Twitter will be the next big Internet firm to go public.
The micro-blogging site this week quietly filed for an initial public offering with the Securities and Exchange Commission, before announcing the move - of course - on Twitter.
"We've confidentially submitted an S-1 to the SEC for a planned IPO. This Tweet does not constitute an offer of any securities for sale," the company tweeted from its @Twitter feed this afternoon.
The confidential nature of the filing means that details about Twitter's plans are so far scant. As noted by Bloomberg, though, companies that make less than $1 billion (£632.5 million) in annual revenue can file confidentially under the Jumpstart Our Business Startups Act.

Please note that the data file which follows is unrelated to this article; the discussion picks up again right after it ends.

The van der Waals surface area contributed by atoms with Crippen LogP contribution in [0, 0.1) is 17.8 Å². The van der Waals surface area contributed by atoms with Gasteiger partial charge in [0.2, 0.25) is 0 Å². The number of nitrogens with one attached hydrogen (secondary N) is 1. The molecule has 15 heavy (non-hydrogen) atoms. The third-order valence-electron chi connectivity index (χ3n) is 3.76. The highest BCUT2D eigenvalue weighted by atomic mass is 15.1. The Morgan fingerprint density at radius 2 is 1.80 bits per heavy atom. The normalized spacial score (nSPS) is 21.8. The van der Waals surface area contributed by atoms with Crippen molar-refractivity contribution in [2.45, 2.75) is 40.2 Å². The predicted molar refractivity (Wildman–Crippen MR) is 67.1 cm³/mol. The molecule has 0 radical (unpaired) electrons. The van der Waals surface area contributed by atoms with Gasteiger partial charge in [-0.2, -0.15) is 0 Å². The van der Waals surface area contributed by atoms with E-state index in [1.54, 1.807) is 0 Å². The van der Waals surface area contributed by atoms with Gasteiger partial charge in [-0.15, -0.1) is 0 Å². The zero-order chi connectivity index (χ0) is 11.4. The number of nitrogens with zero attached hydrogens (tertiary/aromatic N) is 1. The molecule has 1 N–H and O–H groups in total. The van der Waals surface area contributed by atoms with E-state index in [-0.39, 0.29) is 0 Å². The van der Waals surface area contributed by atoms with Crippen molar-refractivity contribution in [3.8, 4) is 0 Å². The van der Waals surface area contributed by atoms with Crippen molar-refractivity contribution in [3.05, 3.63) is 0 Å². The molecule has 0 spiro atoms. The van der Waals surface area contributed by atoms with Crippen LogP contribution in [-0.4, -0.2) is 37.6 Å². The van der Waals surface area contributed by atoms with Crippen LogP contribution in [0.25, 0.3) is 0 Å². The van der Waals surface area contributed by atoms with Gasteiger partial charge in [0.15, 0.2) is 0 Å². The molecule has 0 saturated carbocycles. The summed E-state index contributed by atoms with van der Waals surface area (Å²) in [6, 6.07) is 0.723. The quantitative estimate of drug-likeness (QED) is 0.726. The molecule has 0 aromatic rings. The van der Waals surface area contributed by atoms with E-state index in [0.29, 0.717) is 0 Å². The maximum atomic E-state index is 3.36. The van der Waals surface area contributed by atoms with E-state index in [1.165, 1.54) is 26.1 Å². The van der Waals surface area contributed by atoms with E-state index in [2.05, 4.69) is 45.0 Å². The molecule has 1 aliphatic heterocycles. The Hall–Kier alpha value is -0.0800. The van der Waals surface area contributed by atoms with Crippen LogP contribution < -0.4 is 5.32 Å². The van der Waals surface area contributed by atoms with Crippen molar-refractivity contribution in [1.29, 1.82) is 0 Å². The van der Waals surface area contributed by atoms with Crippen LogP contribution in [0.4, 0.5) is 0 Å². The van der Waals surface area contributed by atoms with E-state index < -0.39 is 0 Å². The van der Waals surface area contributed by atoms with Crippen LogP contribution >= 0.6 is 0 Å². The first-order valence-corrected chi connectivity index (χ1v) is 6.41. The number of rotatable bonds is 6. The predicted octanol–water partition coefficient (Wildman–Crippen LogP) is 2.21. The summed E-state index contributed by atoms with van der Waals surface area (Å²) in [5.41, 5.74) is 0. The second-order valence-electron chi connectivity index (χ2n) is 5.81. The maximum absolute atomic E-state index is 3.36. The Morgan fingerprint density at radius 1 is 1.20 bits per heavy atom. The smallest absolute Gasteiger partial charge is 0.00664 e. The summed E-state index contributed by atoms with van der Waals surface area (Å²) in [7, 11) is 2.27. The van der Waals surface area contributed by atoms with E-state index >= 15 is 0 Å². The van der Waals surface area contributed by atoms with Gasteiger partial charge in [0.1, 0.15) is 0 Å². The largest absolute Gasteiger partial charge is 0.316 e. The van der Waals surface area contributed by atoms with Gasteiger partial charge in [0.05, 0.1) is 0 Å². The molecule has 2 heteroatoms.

The move comes shortly after Facebook chief Mark Zuckerberg was quizzed at this week's TechCrunch Disrupt about his company's lackluster IPO. The social network filed for an IPO in January 2012 and went public in May 2012, but hasn't exactly taken Wall Street by storm.
Facebook had an "extremely turbulent" first year as a public company, Zuckerberg said at Disrupt, though this made the company "a lot stronger."
"We run our company a lot better now," he said. "In retrospect, I think I was too afraid of going public."